Lefkas, also known as Lefkada, is only just an island. once joined to the mainland, the Corinthians dug a canal in the 6th century BC. Now a swing-bridge links the two again, which means that on Lefkas you have all the benefits of an island atmosphere together with access to some of the most beautiful parts of western Greece.
Lefkas has a distinctive flavour, partly Ionian, partly Epirot. Tourism has come relatively recently and even Nidri, the only true ‘resort’ on the island, has retained a flavour of Greece (albeit busy in season).
The east coast is sheltered, pretty and shingly, with pine and olive trees to the water’s edge. There are good views too, across to the mainland or the four Prince’s Islets in the strait.
The west coast is very different – rugged and open, with sheer white cliffs towering above an azure sea and fabulous beaches, some only reached by boat. The mountainous interior is delightfully green with many working villages to explore. Some, such as Karia, are known for their traditional crafts (in this case embroidery). All can be easily reached by car.
Lefkas is noted for its wine, and an annual festival of folk dancing, held in august. There is plenty to do on Lefkas. A good excursion programme includes boat trips to the island of Meganissi and around the pretty Prince's Islands just offshore (including well known Skorpios), the famous beach of Porto Katsiki, and (by coach) around-the-island. You can rent a mountain bike, a small motor boat, even learn to sail a yacht.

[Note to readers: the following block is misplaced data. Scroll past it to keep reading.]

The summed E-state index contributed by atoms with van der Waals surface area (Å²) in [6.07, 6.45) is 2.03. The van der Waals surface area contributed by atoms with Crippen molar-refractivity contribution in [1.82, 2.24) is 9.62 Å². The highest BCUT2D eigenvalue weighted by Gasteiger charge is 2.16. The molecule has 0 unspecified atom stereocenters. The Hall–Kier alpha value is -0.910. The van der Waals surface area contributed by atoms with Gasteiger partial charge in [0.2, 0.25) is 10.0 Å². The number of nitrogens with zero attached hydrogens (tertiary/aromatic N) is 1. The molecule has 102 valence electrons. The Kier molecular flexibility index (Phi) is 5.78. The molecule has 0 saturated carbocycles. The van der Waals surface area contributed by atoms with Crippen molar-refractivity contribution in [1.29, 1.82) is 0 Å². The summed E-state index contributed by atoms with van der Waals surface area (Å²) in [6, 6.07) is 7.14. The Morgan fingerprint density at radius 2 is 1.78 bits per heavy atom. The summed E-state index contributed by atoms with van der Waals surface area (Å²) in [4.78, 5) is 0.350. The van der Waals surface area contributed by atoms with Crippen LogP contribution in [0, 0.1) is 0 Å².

They say Aphrodite was born here; Sappho leapt to her death on Lefkas; and one German archaeologist, having uncovered the remnants of a city dating back to 2000 BC, spent the rest of his days trying to prove that Lefkas was the Ithaca of the Odyssey, and that Homer had it wrong all along! For more visible remains it is best to take a car and go to the mainland – perhaps to Nikopolis, a vast Roman city only partly excavated just to the north of Preveza; or even to Delphi, although we recommend an overnight stay here.
As with all Ionian islands, Lefkas is busy in August. Nevertheless, there are not many Greek islands which have (in effect) direct flights, and yet which have retained their traditions and character to such an extent as Lefkas.